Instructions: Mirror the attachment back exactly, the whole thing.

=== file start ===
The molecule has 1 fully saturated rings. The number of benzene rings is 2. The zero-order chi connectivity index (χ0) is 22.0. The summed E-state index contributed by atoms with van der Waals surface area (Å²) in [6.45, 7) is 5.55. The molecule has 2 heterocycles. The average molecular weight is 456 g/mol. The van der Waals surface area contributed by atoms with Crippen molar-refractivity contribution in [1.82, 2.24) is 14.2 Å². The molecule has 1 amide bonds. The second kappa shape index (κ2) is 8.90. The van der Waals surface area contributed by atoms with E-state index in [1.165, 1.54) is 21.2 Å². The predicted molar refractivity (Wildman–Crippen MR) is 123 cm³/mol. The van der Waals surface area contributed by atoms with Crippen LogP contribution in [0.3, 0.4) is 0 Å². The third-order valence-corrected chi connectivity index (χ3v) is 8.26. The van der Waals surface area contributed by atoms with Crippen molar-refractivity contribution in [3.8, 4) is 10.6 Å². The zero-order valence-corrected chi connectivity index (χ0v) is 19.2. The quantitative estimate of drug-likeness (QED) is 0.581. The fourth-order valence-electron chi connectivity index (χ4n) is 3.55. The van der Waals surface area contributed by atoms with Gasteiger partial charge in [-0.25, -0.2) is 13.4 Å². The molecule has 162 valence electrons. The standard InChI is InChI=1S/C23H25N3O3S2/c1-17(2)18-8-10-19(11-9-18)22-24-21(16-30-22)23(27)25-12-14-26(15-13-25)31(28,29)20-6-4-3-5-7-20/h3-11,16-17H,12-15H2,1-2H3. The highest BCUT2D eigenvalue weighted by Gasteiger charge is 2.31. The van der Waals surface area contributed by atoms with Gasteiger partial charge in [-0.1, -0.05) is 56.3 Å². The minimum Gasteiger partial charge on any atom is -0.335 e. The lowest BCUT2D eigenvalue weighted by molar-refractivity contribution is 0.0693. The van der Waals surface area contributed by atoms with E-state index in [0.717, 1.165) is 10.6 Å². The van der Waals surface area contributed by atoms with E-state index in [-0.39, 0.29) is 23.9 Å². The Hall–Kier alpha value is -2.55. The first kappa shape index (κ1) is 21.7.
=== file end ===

The molecule has 1 fully saturated rings. The number of benzene rings is 2. The zero-order chi connectivity index (χ0) is 22.0. The summed E-state index contributed by atoms with van der Waals surface area (Å²) in [6.45, 7) is 5.55. The molecule has 2 heterocycles. The average molecular weight is 456 g/mol. The van der Waals surface area contributed by atoms with Crippen molar-refractivity contribution in [1.82, 2.24) is 14.2 Å². The molecule has 1 amide bonds. The second kappa shape index (κ2) is 8.90. The van der Waals surface area contributed by atoms with E-state index in [1.165, 1.54) is 21.2 Å². The predicted molar refractivity (Wildman–Crippen MR) is 123 cm³/mol. The van der Waals surface area contributed by atoms with Crippen LogP contribution in [0.3, 0.4) is 0 Å². The third-order valence-corrected chi connectivity index (χ3v) is 8.26. The van der Waals surface area contributed by atoms with Crippen molar-refractivity contribution in [3.8, 4) is 10.6 Å². The zero-order valence-corrected chi connectivity index (χ0v) is 19.2. The quantitative estimate of drug-likeness (QED) is 0.581. The fourth-order valence-electron chi connectivity index (χ4n) is 3.55. The van der Waals surface area contributed by atoms with Gasteiger partial charge in [-0.25, -0.2) is 13.4 Å². The molecule has 162 valence electrons. The standard InChI is InChI=1S/C23H25N3O3S2/c1-17(2)18-8-10-19(11-9-18)22-24-21(16-30-22)23(27)25-12-14-26(15-13-25)31(28,29)20-6-4-3-5-7-20/h3-11,16-17H,12-15H2,1-2H3. The highest BCUT2D eigenvalue weighted by Gasteiger charge is 2.31. The van der Waals surface area contributed by atoms with Gasteiger partial charge in [-0.1, -0.05) is 56.3 Å². The minimum Gasteiger partial charge on any atom is -0.335 e. The lowest BCUT2D eigenvalue weighted by molar-refractivity contribution is 0.0693. The van der Waals surface area contributed by atoms with E-state index in [0.717, 1.165) is 10.6 Å². The van der Waals surface area contributed by atoms with E-state index in [-0.39, 0.29) is 23.9 Å². The Hall–Kier alpha value is -2.55. The first kappa shape index (κ1) is 21.7.